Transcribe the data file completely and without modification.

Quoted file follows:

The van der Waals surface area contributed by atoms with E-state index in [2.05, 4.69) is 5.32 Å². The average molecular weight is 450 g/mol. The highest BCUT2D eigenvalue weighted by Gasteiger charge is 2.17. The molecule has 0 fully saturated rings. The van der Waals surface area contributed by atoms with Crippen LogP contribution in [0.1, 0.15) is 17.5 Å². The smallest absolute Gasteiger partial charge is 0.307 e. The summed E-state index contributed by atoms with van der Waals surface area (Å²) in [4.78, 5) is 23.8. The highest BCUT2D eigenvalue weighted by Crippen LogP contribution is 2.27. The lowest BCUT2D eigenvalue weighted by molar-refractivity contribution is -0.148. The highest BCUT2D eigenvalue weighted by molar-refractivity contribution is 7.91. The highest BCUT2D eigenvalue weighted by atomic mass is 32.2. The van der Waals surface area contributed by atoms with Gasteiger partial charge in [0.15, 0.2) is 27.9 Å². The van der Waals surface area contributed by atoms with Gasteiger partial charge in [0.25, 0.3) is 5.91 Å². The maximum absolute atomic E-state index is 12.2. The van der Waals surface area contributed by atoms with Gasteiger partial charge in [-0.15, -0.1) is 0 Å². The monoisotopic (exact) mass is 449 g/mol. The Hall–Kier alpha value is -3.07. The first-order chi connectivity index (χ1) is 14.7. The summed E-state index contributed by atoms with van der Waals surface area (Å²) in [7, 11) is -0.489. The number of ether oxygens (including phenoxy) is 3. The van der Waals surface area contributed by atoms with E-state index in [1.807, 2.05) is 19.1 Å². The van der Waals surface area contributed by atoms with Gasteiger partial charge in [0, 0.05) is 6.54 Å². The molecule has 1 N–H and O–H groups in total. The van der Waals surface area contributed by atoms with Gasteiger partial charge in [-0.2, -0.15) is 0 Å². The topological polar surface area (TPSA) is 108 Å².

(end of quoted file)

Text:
The van der Waals surface area contributed by atoms with E-state index in [2.05, 4.69) is 5.32 Å². The average molecular weight is 450 g/mol. The highest BCUT2D eigenvalue weighted by Gasteiger charge is 2.17. The molecule has 0 fully saturated rings. The van der Waals surface area contributed by atoms with Crippen LogP contribution in [0.1, 0.15) is 17.5 Å². The smallest absolute Gasteiger partial charge is 0.307 e. The summed E-state index contributed by atoms with van der Waals surface area (Å²) in [4.78, 5) is 23.8. The highest BCUT2D eigenvalue weighted by Crippen LogP contribution is 2.27. The lowest BCUT2D eigenvalue weighted by molar-refractivity contribution is -0.148. The highest BCUT2D eigenvalue weighted by molar-refractivity contribution is 7.91. The highest BCUT2D eigenvalue weighted by atomic mass is 32.2. The van der Waals surface area contributed by atoms with Gasteiger partial charge in [0.15, 0.2) is 27.9 Å². The van der Waals surface area contributed by atoms with Gasteiger partial charge in [0.25, 0.3) is 5.91 Å². The maximum absolute atomic E-state index is 12.2. The van der Waals surface area contributed by atoms with Gasteiger partial charge in [-0.15, -0.1) is 0 Å². The monoisotopic (exact) mass is 449 g/mol. The Hall–Kier alpha value is -3.07. The first-order chi connectivity index (χ1) is 14.7. The summed E-state index contributed by atoms with van der Waals surface area (Å²) in [7, 11) is -0.489. The number of ether oxygens (including phenoxy) is 3. The van der Waals surface area contributed by atoms with E-state index in [1.807, 2.05) is 19.1 Å². The van der Waals surface area contributed by atoms with Gasteiger partial charge in [0, 0.05) is 6.54 Å². The molecule has 1 N–H and O–H groups in total. The van der Waals surface area contributed by atoms with Gasteiger partial charge in [-0.2, -0.15) is 0 Å². The topological polar surface area (TPSA) is 108 Å².